The Power Of The Dog

Enigmatic, dense, endlessly surprising, Campion's rendering of Savage's 1967 novel requires time to absorb and digest, and in that very quality it exhibits its excellence and extraordinary depth. In lesser hands, with this sort of tale, we might have been served a dry cinematic essay on toxic masculinity. In turn, we were gifted with a poetic, slow-burning, merciless narration on how evil nests in a dissatisfied, selfish soul, breaking its humanity, reducing it to a performative shell, which then seeks to destroy and diminish all that is beautiful, vibrant, and good in its midst. For the sheer pleasure of feeding off another's suffering, as it has no joy of its own. A long-awaited return to cinema of one of its greats. [read more] ★★★★★

Spencer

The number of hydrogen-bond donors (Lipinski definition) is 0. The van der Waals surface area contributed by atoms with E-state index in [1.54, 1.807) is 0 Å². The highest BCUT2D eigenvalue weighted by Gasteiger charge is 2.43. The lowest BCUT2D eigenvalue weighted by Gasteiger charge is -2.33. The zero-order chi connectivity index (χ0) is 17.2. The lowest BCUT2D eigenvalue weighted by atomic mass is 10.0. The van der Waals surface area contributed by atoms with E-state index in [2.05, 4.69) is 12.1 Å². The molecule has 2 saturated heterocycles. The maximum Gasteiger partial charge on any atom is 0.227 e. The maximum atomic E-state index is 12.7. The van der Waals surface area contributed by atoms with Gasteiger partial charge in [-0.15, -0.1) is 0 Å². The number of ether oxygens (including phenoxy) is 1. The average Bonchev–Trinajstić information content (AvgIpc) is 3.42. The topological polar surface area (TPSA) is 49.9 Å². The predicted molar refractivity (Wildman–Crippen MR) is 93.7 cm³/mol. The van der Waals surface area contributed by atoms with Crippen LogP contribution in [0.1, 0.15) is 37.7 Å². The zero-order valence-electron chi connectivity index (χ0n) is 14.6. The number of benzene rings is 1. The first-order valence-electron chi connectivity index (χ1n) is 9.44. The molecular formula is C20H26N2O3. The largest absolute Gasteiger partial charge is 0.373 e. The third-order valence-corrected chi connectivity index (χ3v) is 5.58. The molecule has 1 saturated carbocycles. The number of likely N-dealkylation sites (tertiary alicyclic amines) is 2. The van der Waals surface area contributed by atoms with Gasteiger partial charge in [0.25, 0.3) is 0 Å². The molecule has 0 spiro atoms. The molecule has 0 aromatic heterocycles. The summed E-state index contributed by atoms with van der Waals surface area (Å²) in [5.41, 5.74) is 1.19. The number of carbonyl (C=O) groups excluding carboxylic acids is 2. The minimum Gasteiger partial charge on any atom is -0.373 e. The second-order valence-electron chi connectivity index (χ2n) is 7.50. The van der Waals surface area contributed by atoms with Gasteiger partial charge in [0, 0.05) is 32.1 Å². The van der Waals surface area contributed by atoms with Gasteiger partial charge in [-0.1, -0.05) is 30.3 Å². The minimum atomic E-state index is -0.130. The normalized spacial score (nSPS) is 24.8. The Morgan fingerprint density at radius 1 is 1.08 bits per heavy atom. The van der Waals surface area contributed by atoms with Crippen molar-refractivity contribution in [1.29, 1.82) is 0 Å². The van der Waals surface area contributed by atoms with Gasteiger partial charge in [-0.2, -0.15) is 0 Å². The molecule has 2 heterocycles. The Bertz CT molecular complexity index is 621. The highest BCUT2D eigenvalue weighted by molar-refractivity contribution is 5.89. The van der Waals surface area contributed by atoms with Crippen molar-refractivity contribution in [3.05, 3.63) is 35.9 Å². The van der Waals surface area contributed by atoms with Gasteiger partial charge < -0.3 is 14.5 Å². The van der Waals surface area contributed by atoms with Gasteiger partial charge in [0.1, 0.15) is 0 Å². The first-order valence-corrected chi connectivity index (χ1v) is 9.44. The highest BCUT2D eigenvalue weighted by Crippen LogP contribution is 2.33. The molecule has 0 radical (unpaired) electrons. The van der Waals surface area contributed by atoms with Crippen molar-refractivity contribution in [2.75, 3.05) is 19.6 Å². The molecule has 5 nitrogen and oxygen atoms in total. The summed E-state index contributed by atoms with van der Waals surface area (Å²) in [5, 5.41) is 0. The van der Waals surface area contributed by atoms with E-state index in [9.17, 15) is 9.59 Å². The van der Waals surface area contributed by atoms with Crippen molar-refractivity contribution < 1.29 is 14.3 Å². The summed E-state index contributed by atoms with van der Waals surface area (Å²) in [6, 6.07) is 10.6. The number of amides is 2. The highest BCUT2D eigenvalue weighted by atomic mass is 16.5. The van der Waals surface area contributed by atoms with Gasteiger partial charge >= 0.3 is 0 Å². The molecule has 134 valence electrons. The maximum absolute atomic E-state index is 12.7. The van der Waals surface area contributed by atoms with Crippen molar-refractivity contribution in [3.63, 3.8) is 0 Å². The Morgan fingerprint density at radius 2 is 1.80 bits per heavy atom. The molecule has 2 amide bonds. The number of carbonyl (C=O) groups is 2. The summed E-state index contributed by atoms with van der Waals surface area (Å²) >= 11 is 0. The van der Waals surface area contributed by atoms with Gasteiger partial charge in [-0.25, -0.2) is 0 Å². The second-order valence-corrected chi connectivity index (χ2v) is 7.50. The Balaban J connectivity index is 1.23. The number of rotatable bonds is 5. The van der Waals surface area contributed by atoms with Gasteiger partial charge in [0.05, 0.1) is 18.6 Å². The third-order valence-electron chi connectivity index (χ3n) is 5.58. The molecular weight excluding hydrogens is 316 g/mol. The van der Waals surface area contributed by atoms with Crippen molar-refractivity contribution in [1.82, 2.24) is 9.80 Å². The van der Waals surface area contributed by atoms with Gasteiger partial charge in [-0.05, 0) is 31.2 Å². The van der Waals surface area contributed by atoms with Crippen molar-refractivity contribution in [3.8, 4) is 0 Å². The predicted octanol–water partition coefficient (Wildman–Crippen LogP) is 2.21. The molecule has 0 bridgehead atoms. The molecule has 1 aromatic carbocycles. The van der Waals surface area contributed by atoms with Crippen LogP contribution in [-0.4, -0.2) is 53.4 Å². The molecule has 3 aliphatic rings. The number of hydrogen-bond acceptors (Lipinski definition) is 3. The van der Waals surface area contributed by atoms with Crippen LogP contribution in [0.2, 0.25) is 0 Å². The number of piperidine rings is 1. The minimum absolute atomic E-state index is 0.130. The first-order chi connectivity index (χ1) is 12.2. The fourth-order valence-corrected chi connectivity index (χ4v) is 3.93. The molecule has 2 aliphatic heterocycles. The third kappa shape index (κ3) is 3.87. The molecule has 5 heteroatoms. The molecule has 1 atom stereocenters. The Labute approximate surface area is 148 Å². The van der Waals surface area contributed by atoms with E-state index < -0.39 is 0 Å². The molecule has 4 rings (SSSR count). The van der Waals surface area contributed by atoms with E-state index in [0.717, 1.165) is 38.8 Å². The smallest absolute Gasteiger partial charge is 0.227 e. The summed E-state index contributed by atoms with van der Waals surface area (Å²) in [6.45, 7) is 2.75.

Kristen Stewart‘s great capacity of completely inhabiting a character while remaining unchanged fits the narrative like a white silken glove. As Diana, she entirely embodies the fiercely independent soul submerged deeply into the archetypal, a place where she is thereby forever chained to all the other souls acting as vessels to a national storyline. Poetic, mysterious, and subversively cathartic, this cinematic miracle unequivocally makes clear to all watching why Diana mattered so much, to so many. It has something to do with love. [read more] ★★★★★

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